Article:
"I don't know what you call it," said Sturtevant, "It was a can-do attitude from the veterans and their wives."
The first project those folks would tackle was a community pool. Volunteers worked two years to raise $8,000 to build a Hughson youth center and pool. It opened July 3, 1947.
Hollywood came to Hughson in 1948 when Universal Studios built the Del Rey Theater. The movie double bill changed almost daily.
The Del Rey stood across the street from where Date showed his movies. A 1952 movie mailer showed how much one theater could mean.
The mailer's two-week calendar listed 16 movies, eight double bills. The movies ranged from "Jumpin' Jacks" with Dean Martin and Jerry Lewis to "Monkey Business" with Cary Grant and Marilyn Monroe or "The Black Swan" starring Tyrone Power. Adult admission was 60 cents and students 40 cents. Children were 14 cents.
One of the most lamented losses of Hughson's recent past was Scratche's Drive-in. The restaurant was owned by Don and Betty Scranton from 1948 to 1957.
Old-timers recall with relish the homemade ice cream, a scoop for 5 cents and a milkshake for 25 cents. Prevailing wisdom is that supermarkets drove them out of business.
The '50s and '60s migration proved to be very similar to the 1930s. This time the agricultural workers were from Mexico and many found Hughson and surrounding communities to their liking, just like the Dust Bowl migrants.
Not everything was peachy keen the first time around. A failed attempt at incorporation in 1960 was followed by a successful drive 12 years later. Curtis Fink became the city's first mayor in 1972.
Historian Sturtevant and lifelong residents Camagna and Assali say they believe Hughson High School was the social center of the town's universe. Community spirit and town pride went hand in hand with the school and its football team. In the early years, the rivals were Ceres and Turlock. Today the big game is against Escalon.
Hughson's best football team may have given the town one of its proudest moments when the Huskies, under Coach Reyn Franca, won the state championship in 1997.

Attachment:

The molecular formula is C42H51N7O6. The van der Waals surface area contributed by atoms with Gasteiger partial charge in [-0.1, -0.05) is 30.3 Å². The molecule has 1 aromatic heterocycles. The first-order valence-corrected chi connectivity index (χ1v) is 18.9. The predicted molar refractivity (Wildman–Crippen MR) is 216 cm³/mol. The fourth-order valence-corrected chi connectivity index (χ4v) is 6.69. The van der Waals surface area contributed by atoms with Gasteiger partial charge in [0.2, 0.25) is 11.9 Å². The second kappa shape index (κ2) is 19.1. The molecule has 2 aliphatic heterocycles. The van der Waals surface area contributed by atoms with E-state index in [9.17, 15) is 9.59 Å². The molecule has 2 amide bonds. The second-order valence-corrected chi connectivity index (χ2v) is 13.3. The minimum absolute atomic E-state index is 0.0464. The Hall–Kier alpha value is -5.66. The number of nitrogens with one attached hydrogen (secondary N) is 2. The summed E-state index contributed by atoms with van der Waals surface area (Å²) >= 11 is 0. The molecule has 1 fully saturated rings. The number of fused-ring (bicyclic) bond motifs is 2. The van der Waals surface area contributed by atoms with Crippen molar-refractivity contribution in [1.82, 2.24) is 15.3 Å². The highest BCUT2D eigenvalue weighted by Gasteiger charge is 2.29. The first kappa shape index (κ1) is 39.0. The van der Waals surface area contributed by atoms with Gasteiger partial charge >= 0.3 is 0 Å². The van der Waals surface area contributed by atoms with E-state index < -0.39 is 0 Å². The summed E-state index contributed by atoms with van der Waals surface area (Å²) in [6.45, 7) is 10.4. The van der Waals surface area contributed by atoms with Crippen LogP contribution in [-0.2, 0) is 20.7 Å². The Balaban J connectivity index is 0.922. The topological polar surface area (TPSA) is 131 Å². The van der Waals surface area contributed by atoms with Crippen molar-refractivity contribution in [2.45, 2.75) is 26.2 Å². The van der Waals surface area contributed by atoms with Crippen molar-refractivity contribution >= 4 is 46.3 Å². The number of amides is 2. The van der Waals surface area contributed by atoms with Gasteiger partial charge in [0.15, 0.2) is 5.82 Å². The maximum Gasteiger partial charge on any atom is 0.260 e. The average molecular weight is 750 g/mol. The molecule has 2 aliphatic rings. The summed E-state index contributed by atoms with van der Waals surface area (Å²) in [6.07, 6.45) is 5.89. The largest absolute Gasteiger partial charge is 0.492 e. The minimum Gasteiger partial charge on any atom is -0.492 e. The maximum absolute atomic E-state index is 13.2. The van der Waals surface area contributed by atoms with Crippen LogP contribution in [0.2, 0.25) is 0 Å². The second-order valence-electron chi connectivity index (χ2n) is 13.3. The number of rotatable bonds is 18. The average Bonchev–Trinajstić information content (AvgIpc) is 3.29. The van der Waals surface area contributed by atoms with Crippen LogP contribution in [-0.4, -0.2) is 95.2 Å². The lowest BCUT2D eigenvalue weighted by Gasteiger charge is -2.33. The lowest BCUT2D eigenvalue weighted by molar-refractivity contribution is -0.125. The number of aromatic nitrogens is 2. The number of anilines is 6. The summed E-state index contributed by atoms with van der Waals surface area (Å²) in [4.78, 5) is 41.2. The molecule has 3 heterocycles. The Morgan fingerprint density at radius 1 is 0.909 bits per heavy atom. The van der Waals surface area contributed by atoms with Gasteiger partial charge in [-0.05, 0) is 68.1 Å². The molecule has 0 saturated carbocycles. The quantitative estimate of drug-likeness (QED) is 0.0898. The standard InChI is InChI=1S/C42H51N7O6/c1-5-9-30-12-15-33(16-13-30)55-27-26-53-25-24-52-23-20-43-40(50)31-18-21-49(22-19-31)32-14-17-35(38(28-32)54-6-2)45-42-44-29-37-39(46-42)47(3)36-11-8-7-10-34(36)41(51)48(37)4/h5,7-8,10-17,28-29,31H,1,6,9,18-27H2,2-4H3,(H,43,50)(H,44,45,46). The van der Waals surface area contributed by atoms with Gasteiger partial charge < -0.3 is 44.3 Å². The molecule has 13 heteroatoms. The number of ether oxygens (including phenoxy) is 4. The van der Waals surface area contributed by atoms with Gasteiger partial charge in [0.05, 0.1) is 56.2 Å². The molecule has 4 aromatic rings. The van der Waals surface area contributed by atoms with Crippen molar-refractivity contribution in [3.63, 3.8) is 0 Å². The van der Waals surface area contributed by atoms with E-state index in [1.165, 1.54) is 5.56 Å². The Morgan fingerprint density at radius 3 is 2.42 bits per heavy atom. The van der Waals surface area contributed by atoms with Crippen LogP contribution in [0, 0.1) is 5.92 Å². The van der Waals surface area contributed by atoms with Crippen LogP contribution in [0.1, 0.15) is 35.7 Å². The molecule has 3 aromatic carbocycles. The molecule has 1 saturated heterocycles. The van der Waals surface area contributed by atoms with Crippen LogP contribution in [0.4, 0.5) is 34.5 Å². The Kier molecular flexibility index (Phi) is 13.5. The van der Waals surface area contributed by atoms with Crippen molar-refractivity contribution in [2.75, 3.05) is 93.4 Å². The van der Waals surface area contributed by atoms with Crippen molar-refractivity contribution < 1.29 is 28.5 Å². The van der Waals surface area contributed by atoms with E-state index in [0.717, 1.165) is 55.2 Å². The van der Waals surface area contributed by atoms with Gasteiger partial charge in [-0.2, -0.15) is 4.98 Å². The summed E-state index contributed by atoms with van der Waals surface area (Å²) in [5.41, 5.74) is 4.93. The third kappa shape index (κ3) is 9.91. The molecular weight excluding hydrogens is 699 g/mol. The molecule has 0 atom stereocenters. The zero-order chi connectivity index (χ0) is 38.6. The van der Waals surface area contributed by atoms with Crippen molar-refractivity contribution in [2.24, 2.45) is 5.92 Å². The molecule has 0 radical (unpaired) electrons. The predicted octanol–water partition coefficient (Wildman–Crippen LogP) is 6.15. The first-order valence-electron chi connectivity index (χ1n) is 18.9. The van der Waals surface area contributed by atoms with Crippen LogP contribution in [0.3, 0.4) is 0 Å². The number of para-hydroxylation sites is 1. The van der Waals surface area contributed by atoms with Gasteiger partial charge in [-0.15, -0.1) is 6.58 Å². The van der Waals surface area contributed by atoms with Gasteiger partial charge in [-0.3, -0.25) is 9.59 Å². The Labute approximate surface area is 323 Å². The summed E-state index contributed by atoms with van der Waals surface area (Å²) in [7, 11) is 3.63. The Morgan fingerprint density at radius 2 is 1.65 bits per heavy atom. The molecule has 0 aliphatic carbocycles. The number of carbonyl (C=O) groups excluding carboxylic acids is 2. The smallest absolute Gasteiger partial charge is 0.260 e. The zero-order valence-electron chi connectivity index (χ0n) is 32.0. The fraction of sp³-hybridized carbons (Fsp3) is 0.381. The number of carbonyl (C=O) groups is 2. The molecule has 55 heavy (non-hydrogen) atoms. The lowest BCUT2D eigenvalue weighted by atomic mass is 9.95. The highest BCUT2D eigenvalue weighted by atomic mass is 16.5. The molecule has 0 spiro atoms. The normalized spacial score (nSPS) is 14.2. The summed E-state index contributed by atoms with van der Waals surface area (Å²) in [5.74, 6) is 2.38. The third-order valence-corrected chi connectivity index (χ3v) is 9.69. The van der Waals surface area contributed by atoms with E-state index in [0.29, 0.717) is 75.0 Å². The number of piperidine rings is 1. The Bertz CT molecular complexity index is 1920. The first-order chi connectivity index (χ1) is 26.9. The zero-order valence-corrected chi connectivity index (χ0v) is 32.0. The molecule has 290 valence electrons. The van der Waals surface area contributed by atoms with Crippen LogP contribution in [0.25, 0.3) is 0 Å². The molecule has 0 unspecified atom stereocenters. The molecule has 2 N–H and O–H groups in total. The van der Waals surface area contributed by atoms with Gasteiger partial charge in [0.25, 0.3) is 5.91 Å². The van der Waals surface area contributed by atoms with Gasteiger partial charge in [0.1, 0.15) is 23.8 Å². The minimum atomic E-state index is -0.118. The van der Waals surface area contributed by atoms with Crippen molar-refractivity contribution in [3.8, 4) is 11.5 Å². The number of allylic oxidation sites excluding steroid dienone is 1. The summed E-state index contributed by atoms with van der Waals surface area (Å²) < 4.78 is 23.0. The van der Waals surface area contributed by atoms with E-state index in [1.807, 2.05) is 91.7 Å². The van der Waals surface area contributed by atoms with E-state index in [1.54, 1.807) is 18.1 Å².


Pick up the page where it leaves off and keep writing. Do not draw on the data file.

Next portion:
Franca was following in his father's footsteps, who also was a football coach and later principal at Hughson.
Following in your forefathers' footsteps is not that unusual in the town by the tracks.
According to the Hughson Historical Society, about 100 families lived in the area in 1910. There are more than 80 direct descendants of those families who still live in the area.
Cece Putnam, 43, is a descendant of pioneering settler James G. Hudelson, who came to stay in 1853. She lives in Turlock and teaches geography at Modesto Junior College. She still participates in the Hughson Historical Society and said she is grateful her fam-ily has given her a sense of place.
"We have a huge area in the (Lakewood) cemetery," Putnam said of her family's gravesites. "In fact, the oldest grave there is (James') first wife. They were Sonora Pass pioneers."
Love of the area was passed down to her through her grandparents.
"Grandfather was all about loving the area and preserving the history and being a participant," Putnam said. "I love Hughson. I have brothers still living in Hughson. Great-grandpa went to Stanford but he came back."
That's a pattern through the years. Even those who have come later, come back. Jose Carranza is one of the migrant workers who came to the valley and prospered. He came to Hughson at age 14, when his family moved from Mexico.
Carranza worked in the fields until he got a part-time job at a pharmacy. He eventually became a druggist himself. Today, life has taken him full circle. He runs a pharmacy in his old hometown of Hughson.
When people live in Hughson, whether their name is Hudelson, Camagna or Carranza, they come to stay.
Bee staff writer Roger Hoskins can be reached at email@example.com or 578-2311.